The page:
Rugby-All Blacks paired with host France at the 2023 World Cup

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PARIS (Reuters) – Three-time winners and eternal favorites, New Zealand will face host France in the group stage of the 2023 Rugby World Cup (RWC), but both sides will be confident after landing Italy as the third seed of the group. Monday.

Rugby Union – Rugby World Cup 2023 Draw – Palais Brongniart, Paris, France – December 14, 2020 General view before World Rugby draw / Document via REUTERS

Holders from South Africa have been drawn with Ireland and Scotland, while 2019 finalists England have the potentially delicate dual challenge of Argentina and Japan. Wales will face Australia for the fourth time in five tournaments and Fiji for the fifth time in a row, with the Islanders knocking out the Welsh the last time France hosted the tournament in 2007.

If the groups became roughly to form France, France would face a tough quarter-final against the Springboks while England would face Australia or Wales. Ireland, who have never made it past the quarter-finals, would struggle to break that streak like they would face New Zealand.

The trajectory of the form could then produce a repeat of the 2019 semi-finals when England beat New Zealand and South Africa defeated Wales.

Scotland and Argentina were said to have been seeded second on the current rankings but, as rankings were based on positions late last year due to the COVID-ravaged schedule, they were placed in third level and face a daunting challenge progressing.

World champion South Africa made the draw without having played a single match since the 2019 final. Their victory in Japan was the first time a team has won the competition after losing a group game.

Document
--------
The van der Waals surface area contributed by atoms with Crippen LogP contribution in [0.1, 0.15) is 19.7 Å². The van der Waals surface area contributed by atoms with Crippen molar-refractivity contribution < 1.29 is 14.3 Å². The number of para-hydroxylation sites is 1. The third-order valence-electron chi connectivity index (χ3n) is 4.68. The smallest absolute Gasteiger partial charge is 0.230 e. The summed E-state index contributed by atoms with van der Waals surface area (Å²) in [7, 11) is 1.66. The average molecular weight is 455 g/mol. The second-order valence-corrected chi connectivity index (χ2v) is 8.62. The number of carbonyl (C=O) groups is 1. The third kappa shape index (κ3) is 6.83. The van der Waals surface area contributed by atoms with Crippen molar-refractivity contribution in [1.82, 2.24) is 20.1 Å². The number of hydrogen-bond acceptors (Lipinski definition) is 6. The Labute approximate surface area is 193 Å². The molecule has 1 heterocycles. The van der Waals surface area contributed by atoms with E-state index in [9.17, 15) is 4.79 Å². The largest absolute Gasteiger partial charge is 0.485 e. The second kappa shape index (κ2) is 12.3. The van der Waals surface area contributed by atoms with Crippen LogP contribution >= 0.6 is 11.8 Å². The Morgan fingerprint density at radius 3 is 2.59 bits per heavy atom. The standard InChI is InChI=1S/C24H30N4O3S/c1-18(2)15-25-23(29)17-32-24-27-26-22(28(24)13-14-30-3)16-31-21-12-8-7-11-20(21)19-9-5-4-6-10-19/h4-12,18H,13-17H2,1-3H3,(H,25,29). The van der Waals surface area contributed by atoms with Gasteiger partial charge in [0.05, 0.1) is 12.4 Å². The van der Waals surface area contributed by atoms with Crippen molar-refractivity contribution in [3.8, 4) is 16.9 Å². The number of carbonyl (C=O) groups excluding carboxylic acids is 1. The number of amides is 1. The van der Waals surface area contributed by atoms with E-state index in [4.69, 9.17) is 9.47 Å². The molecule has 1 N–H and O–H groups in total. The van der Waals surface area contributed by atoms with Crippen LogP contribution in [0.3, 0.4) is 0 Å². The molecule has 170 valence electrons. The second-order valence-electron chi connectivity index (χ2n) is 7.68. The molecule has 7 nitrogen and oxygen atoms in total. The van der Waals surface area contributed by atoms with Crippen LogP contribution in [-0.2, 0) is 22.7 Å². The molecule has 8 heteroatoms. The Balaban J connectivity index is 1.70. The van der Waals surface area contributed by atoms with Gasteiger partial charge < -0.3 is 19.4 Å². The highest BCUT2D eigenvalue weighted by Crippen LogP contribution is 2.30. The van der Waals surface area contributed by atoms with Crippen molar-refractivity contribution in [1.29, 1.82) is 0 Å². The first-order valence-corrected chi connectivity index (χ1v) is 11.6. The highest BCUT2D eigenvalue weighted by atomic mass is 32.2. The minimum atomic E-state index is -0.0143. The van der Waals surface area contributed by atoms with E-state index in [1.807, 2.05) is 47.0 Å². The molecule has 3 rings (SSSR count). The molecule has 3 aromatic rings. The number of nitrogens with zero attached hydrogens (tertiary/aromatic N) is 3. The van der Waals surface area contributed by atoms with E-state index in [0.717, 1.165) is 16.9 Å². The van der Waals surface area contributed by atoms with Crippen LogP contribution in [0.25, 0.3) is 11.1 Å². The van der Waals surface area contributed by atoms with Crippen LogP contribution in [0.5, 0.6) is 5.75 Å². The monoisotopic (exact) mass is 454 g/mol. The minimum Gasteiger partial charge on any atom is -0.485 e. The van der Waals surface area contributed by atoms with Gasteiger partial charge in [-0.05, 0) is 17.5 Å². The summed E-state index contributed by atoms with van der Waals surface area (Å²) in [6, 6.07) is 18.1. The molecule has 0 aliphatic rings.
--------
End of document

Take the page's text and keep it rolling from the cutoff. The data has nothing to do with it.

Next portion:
“Although he’s still almost three years old, it’s good to have an end goal to reach,” said South African coach Jacques Nienaber.

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“Ireland and Scotland will be a tall order – we’ll have to be in top form just to get out of the pool.”

CONTRIBUTING FACTOR

New Zealand are the only team to never lose a game of pool. In 2011, they beat France at this point and then again in the final. They were paired with Italy for a remarkable seventh time in 10 tournaments – a contributing factor in Italy’s label as the only team to have played in every World Cup without reaching the round of 16.

“We missed out on playing Italy in the last World Cup due to a hurricane so in some ways it will be a special opportunity to face them,” New Zealand coach Ian Foster said.

“Having France in our pool is going to be special, it’s a country with a lot of history and we watched them with admiration rebuild their team. They are building something very special for 2023. ”

France coach Fabien Galthie said: “Playing at home will be a fantastic challenge and a great motivation. There will be pressure but we will have the freedom to play our best.

England beat Argentina in the group stage in 2019, 2011 and 1995 while their only tournament encounter with Japan was a 60-7 victory in the inaugural World Cup in 1987. Their match in 2023 will be Special for coach Eddie Jones, who has a Japanese mother and coached the country to their famous group stage victory over South Africa in 2015.

Australia lost to Wales in 2019, sending them to the quarter-final against England which they lost. The same potential outcome is to be expected in 2023, with a knockout match against Japan or Argentina, a likely more welcome quarter-final run for the group winners.

The tournament will take place in nine cities from September 8 to October 21, with the final in Paris. The remaining eight qualifications are yet to be determined and will not be finalized until November 2022.

French President Emmanuel Macron attended the draw.

“We can’t wait to get ready for this event,” he said. “In 2023, it will be 12 years since we reached the final for the last time. But this time it will be home for you (the team) to find a way to win the Cup. France also reached the finals of 1987 and 1999 – continuing the 12-year cycle.

“The COVID-19 crisis is terrible. In 2023, we want to offer what France can offer: the French art of living – conviviality, gastronomy, festivals and culture.

Reporting by Mitch Phillips and Julien Pretot, editing by Ed Osmond

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